Tasmanian Times

Environment

Halt to logging

Allana Beltran

The activists are calling on John Howard to deliver on his broken promise to protect Tasmania’s oldgrowth forests. Camp Florentine supports a Labor platform based on the “further protection of identified Tasmanian high-conservation-value, old-growth forests, rainforests and other ecosystems ” and invites Peter Garrett to visit the Upper Florentine to see first hand one of the areas that a Labor forest policy must protect. Camp Florentine encourages him to outline Labor’s vision, using the $250m of funds already available for the transition of industry out of oldgrowth forests and the creation of a truly sustainable forestry industry for Tasmania.

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Pictures: Matt Newton

The Upper Florentine Valley, Southern Tasmania

29th May 2007

The logging of oldgrowth forests in the Upper Florentine Valley, Southern Tasmania has been temporarily halted. This has occurred as Tasmania’s forests set to feature prominently in the upcoming federal election.

“Forest Defenders at Camp Florentine who have been blockading a proposed logging road for more than 6 months with 23 arrests, have negotiated for Forestry Tasmania to cease all roading and logging operations until the federal election” said Still Wild Still Threatened Campaign spokesperson Ula Majewski.

Ben Morrow said that “during the moratorium period no chainsaw or bulldozer will be heard in the World Heritage value forests of the Upper Florentine. But Camp Florentine activists, as part of the Still Wild Still Threatened campaign will continue to defend the high conservation value and oldgrowth forests of Southern Tasmania, for example, the Weld and Styx Valleys, whilst advocating for their formal protection.”

The activists are calling on John Howard to deliver on his broken promise to protect Tasmania’s oldgrowth forests. Camp Florentine supports a Labor platform based on the “further protection of identified Tasmanian high-conservation-value, old-growth forests, rainforests and other ecosystems ” and invites Peter Garrett to visit the Upper Florentine to see first hand one of the areas that a Labor forest policy must protect. Camp Florentine encourages him to outline Labor’s vision, using the $250m of funds already available for the transition of industry out of oldgrowth forests and the creation of a truly sustainable forestry industry for Tasmania.

Ula Majewski asserted “that in this age of dangerous climate change, with the accepted role of ancient forests as significant carbon sinks, it beggars belief that Tasmania’s oldgrowth forests are still being clearfelled, burnt and woodchipped!”

“Since Camp Florentine was established in early November 2006 its existence has been validated by the Federal Court’s Wielangta decision that found current logging practices were having an illegal impact on endangered species such as the Tasmanian Wedgetailed Eagle. The Upper Florentine is recognised habitat for endangered species and similar logging operations are proposed for the area “said Ben Morrow.

Camp Florentine will remain in place on the Gordon River Road in order to maintain the international profile of the Upper Florentine Valley whilst facilitating visits by Australian voters to this threatened pristine ecosystem. Forestry Tasmania have refused to lift a public exclusion zone over the area, despite the fact no work will be taking place, effectively locking the community out of the area.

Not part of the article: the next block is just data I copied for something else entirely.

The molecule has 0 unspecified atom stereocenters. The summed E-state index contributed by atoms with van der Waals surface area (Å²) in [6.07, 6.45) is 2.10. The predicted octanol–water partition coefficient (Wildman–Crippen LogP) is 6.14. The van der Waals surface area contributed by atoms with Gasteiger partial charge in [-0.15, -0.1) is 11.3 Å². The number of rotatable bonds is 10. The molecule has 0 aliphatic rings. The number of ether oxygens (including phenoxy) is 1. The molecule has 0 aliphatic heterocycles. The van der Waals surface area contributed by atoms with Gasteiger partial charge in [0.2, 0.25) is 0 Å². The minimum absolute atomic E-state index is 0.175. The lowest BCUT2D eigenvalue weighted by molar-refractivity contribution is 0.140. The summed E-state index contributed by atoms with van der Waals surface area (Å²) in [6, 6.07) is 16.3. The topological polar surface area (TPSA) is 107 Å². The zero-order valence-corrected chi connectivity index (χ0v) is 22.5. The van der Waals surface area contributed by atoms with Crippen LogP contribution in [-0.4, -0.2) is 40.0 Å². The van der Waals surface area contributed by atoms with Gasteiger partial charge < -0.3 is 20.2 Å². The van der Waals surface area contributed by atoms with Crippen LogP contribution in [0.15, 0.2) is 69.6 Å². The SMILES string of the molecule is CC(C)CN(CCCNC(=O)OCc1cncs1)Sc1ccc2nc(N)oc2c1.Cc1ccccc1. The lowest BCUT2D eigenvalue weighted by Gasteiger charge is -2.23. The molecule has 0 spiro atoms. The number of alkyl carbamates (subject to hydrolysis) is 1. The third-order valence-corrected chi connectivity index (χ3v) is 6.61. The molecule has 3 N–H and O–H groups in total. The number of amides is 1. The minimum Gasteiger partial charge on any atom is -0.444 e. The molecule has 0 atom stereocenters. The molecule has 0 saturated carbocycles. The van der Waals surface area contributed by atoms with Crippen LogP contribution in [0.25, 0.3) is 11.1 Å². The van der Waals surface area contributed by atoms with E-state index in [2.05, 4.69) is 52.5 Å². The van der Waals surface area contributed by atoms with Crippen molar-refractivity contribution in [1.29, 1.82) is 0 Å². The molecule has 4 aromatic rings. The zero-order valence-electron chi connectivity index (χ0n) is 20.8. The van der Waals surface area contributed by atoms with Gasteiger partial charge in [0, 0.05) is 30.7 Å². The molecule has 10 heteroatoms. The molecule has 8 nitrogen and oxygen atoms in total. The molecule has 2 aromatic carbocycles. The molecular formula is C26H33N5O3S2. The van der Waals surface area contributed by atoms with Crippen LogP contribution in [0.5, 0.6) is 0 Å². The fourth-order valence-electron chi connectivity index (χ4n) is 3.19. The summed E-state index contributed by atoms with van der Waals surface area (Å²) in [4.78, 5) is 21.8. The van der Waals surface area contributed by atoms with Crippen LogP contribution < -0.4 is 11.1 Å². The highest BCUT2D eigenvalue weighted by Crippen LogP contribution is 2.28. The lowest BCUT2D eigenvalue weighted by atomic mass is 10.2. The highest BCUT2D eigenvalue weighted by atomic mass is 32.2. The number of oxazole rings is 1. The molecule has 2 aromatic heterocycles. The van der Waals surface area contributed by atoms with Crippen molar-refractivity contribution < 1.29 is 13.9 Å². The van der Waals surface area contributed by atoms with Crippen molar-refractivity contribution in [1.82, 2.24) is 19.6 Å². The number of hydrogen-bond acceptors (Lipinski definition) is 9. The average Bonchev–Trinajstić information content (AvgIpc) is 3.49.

“Tasmania’s Southern Forests are still wild and still threatened by industrial logging on a massive scale. The high conservation value forests along the eastern boundary of the Tasmanian World Heritage Area , such as the Styx, Weld and Upper Florentine should be weighing heavily on the hearts and minds of all politicians and voters concerned for our national environment and the health of the planet” said Ben Morrow.

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2 Comments

2 Comments

  1. Gerry Mander

    May 30, 2007 at 12:57 am

    It is just great that they have called a truce – a temporary halt to logging the Florentine, but I feel it is a pyrrhic victory. All it does is take it out of the public eye and remove it from any national agenda for either party in this election year. Without publicity and protest it can be swept under the carpet. If it isn’t broken, it doesn’t need mending mentality.

    What’s the betting as soon as the election is out of the way, the trucks and chain saws will move back in?

    In 2004, John Howard stood on a tree stump in the Styx Valley and told reporters ‘the conflict was over’. Paul Lennon then proclaimed it ‘a great victory for the forests and the workers’, forgetting that he was the problem in the first place.

    A month after the election, it was business as usual.

  2. Jason Lovell

    May 29, 2007 at 2:11 pm

    Hey Allana – might be an idea for the activists to point out that while John Howard promised to preserve jobs in the timber industry AND save large tracts of ancient forest during the 2004 election campaign, he utterly failed to live up to either of those two commitments.

    Jobs were shed and contracts were slashed in Tasmania’s timber industry after the 2004 federal election, despite Howard’s promise to “preserve” jobs. And only about one quarter of Howard’s promised forest reserves were declared.

    He failed on BOTH fronts, not just the reservation of forests, and I reckon both sides of his broken promise should be made clear.

    The only winners from Howard’s 2004 election ‘promise’ were the big forest players and the Liberal Party, while those at the sharp end – forestry workers AND conservationists – got the rough end of the pineapple.

    Regards,
    Jason Lovell

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